AG Jennings Announces Over $10 billion in National Opioid Settlements with CVS and Walgreens

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The Delaware AG’s office has finalized settlement agreements with CVS and Walgreens to bring the national amount from investigations and litigation against the pharmaceutical industry for its role in the opioid crisis to over $50-billion. Delaware will receive over $43-million. CVS will pay $5-billion and Walgreens will pay $5.7-billion. AG Jennings will also join two separate national settlements with opioid manufacturers – Teva and Allergan. This will bring an additional $25.2-million to Delaware’s fight against the opioid crisis.

Additional information from AG’s Press Release:
These agreements build on prior opioid settlements by AG Jennings with Johnson & Johnson, AmerisourceBergen, Cardinal Health, and McKesson (valued at $111.3 million for Delaware); Purdue Pharma (valued at up to $50 million); Walmart ($11.8 million); Mallinckrodt (valued at up to $4.8m); McKinsey & Co. ($2.58 million); and Endo (valued at up to $2 million) for a total of roughly $250 million in expected opioids-related recoveries.

“The true cost of the epidemic is measured in lives, not dollars,” said Attorney General Jennings. “Delaware has suffered one of the nation’s worst fatal overdose rates — just four days ago, public health officials announced that November 2022 is expected to set a new record for overdose fatalities. This is an especially painful time of year for families who have lost loved ones, and I am mindful of the fact that no amount of money can fully repair the damage done to our state. The task ahead of us is to save as many lives as we can; to support Delawareans in recovery; and to continue to hold Big Pharma accountable for its hand in the crisis.”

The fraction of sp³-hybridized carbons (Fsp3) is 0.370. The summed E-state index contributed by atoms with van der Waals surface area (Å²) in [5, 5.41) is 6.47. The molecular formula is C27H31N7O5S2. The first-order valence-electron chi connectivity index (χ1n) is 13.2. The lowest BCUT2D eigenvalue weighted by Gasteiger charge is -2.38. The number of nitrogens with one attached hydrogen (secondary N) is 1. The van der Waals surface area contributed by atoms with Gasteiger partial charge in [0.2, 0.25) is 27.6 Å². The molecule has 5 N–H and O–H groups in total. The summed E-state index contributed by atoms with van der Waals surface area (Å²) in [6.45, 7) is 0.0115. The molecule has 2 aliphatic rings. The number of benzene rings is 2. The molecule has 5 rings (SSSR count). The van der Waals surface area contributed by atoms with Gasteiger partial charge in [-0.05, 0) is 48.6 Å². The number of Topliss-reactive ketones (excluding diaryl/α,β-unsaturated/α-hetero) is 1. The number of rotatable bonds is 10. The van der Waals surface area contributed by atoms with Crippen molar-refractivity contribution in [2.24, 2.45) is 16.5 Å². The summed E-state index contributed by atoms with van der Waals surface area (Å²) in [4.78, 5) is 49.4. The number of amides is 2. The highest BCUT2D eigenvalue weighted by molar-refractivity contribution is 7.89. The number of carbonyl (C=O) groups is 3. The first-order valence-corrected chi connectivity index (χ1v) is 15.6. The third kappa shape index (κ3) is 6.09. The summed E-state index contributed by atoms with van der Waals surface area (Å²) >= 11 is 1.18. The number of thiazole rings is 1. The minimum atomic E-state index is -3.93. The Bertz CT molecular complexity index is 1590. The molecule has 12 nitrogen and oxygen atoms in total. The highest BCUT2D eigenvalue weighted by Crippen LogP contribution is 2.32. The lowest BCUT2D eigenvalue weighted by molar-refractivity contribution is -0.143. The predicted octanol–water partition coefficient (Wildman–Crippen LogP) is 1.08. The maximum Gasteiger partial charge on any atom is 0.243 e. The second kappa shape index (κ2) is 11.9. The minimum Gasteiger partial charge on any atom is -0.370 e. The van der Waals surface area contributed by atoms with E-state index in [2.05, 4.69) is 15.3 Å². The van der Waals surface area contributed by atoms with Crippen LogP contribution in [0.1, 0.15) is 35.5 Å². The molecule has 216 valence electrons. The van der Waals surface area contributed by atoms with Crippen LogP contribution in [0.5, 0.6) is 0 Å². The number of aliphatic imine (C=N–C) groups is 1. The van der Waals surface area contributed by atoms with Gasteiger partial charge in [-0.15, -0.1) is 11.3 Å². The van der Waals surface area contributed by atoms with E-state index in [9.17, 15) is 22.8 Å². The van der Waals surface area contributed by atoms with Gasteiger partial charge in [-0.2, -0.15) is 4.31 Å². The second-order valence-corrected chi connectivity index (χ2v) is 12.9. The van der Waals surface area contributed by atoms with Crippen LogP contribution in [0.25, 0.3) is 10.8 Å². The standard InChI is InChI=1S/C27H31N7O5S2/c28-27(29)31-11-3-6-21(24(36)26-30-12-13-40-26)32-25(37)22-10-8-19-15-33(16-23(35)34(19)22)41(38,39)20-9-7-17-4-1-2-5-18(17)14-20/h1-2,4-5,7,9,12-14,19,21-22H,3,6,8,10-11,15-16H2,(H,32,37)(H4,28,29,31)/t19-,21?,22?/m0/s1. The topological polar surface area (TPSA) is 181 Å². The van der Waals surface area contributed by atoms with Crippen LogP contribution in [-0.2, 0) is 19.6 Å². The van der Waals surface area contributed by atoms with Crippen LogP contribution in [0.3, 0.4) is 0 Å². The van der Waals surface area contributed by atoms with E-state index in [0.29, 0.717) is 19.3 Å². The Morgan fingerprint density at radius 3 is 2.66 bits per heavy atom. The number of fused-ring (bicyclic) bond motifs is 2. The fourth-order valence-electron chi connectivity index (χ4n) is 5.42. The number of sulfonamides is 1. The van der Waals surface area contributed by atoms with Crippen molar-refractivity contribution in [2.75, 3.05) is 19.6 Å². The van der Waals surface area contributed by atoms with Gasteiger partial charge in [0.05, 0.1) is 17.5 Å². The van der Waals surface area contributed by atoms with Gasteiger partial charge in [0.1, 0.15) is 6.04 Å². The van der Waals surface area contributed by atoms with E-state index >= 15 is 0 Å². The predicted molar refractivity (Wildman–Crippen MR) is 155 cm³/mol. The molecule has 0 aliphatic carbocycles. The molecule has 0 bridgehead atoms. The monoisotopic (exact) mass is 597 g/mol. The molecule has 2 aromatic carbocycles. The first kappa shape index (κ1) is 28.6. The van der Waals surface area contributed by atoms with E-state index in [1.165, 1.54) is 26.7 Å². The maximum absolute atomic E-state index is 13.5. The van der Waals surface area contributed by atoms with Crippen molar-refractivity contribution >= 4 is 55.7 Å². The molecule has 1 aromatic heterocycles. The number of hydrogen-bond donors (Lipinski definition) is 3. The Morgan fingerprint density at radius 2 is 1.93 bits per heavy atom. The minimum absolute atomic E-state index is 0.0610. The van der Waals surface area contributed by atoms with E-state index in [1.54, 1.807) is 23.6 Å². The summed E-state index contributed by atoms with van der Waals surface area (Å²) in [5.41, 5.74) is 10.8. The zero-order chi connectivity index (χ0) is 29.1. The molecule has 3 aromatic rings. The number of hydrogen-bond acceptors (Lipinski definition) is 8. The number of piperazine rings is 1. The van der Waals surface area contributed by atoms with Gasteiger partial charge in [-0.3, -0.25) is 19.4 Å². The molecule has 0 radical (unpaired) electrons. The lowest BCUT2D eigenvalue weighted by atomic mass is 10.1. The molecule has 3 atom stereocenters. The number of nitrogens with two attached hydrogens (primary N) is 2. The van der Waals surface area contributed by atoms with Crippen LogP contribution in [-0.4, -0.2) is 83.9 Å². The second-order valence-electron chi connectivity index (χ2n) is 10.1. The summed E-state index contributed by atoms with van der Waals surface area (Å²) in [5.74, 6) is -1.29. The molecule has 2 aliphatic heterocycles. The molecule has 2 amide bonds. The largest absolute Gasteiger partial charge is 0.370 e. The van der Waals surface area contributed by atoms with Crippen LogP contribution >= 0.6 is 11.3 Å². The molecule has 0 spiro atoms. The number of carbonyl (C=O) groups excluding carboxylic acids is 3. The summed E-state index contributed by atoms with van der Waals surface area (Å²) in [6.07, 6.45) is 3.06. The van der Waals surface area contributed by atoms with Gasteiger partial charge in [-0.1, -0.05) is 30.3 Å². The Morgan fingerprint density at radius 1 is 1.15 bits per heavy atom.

In addition to the financial terms, the settlements with CVS and Walgreens — and an earlier settlement with Walmart — include court-ordered injunctive relief that requires the pharmacies to monitor, report, and share data about suspicious activity related to opioid prescriptions. This court-ordered injunctive relief is intended to help prevent similar crises from occurring in the future.

With the finalization of settlement terms, each state will have an opportunity to review and to join, after which the five agreements (Walmart, Walgreens, CVS, Teva and Allergan) will go to local governments around the country for sign-on during the first quarter of 2023. As a member of the leadership group of States negotiating the pharmacy settlements, AG Jennings’ office played an active role and has thus already reached a decision to join each settlement.

Pursuant to Senate Bill 166, bipartisan legislation supported by AG Jennings, Delaware’s share of these and any other opioid settlements will go to the State’s Prescription Opioid Settlement Distribution Fund, which is governed by an independent commission. Spending from the Settlement Fund is largely restricted to services that reduce or remediate the harms caused by opioids.

Payments under these agreements are structured to ensure critical support in early years as well as sustained resources over time. Most of Walmart’s amount will be paid during the first year; Allergan’s payments will be over 7 years; CVS’s payments will be spread over 10 years; Teva’s payments will be over 13 years; and Walgreens’ payments will be spread over 15 years. If there is sufficient sign-on, the first payments will begin arriving in 2023.

Delaware led these negotiations in concert with the attorneys general of California, Colorado, Connecticut, Illinois, Indiana, Iowa, Kentucky, Louisiana, Massachusetts, Nebraska, New York, North Carolina, Ohio, Pennsylvania, Rhode Island, Tennessee, and Texas.